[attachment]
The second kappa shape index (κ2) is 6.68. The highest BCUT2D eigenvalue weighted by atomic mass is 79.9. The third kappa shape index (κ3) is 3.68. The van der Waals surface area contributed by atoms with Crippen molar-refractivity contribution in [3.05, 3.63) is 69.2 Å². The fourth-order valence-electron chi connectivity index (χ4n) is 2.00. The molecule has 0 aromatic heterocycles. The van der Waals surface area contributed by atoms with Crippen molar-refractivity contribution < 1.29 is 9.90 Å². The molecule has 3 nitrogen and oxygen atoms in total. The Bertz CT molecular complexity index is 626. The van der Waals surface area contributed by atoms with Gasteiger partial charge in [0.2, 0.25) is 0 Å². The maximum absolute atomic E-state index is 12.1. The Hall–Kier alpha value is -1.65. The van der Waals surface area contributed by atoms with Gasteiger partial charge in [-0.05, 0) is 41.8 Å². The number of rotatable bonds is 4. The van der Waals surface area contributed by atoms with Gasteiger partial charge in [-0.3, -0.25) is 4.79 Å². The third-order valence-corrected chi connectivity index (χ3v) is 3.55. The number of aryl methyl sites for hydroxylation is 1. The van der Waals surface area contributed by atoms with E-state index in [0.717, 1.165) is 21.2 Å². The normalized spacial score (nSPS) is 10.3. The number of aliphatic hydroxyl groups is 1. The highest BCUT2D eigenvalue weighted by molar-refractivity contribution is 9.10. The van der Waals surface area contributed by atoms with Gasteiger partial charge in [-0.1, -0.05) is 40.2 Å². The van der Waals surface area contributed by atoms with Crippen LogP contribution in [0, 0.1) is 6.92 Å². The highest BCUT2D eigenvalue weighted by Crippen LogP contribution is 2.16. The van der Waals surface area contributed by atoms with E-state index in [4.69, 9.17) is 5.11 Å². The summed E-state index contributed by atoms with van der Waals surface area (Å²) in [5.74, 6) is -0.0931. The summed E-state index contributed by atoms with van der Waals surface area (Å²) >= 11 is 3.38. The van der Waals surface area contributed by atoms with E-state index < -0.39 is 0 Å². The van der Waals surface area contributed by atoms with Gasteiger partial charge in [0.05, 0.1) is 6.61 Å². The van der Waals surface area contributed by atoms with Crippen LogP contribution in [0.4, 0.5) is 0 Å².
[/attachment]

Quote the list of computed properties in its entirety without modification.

The second kappa shape index (κ2) is 6.68. The highest BCUT2D eigenvalue weighted by atomic mass is 79.9. The third kappa shape index (κ3) is 3.68. The van der Waals surface area contributed by atoms with Crippen molar-refractivity contribution in [3.05, 3.63) is 69.2 Å². The fourth-order valence-electron chi connectivity index (χ4n) is 2.00. The molecule has 0 aromatic heterocycles. The van der Waals surface area contributed by atoms with Crippen molar-refractivity contribution < 1.29 is 9.90 Å². The molecule has 3 nitrogen and oxygen atoms in total. The Bertz CT molecular complexity index is 626. The van der Waals surface area contributed by atoms with Gasteiger partial charge in [0.2, 0.25) is 0 Å². The maximum absolute atomic E-state index is 12.1. The Hall–Kier alpha value is -1.65. The van der Waals surface area contributed by atoms with Gasteiger partial charge in [-0.05, 0) is 41.8 Å². The number of rotatable bonds is 4. The van der Waals surface area contributed by atoms with Gasteiger partial charge in [-0.3, -0.25) is 4.79 Å². The third-order valence-corrected chi connectivity index (χ3v) is 3.55. The number of aryl methyl sites for hydroxylation is 1. The van der Waals surface area contributed by atoms with E-state index in [0.717, 1.165) is 21.2 Å². The normalized spacial score (nSPS) is 10.3. The number of aliphatic hydroxyl groups is 1. The highest BCUT2D eigenvalue weighted by molar-refractivity contribution is 9.10. The van der Waals surface area contributed by atoms with Gasteiger partial charge in [-0.1, -0.05) is 40.2 Å². The van der Waals surface area contributed by atoms with Crippen LogP contribution in [0, 0.1) is 6.92 Å². The highest BCUT2D eigenvalue weighted by Crippen LogP contribution is 2.16. The van der Waals surface area contributed by atoms with E-state index in [4.69, 9.17) is 5.11 Å². The summed E-state index contributed by atoms with van der Waals surface area (Å²) in [5.74, 6) is -0.0931. The summed E-state index contributed by atoms with van der Waals surface area (Å²) >= 11 is 3.38. The van der Waals surface area contributed by atoms with E-state index < -0.39 is 0 Å². The van der Waals surface area contributed by atoms with Gasteiger partial charge in [0.05, 0.1) is 6.61 Å². The van der Waals surface area contributed by atoms with Crippen LogP contribution in [0.4, 0.5) is 0 Å².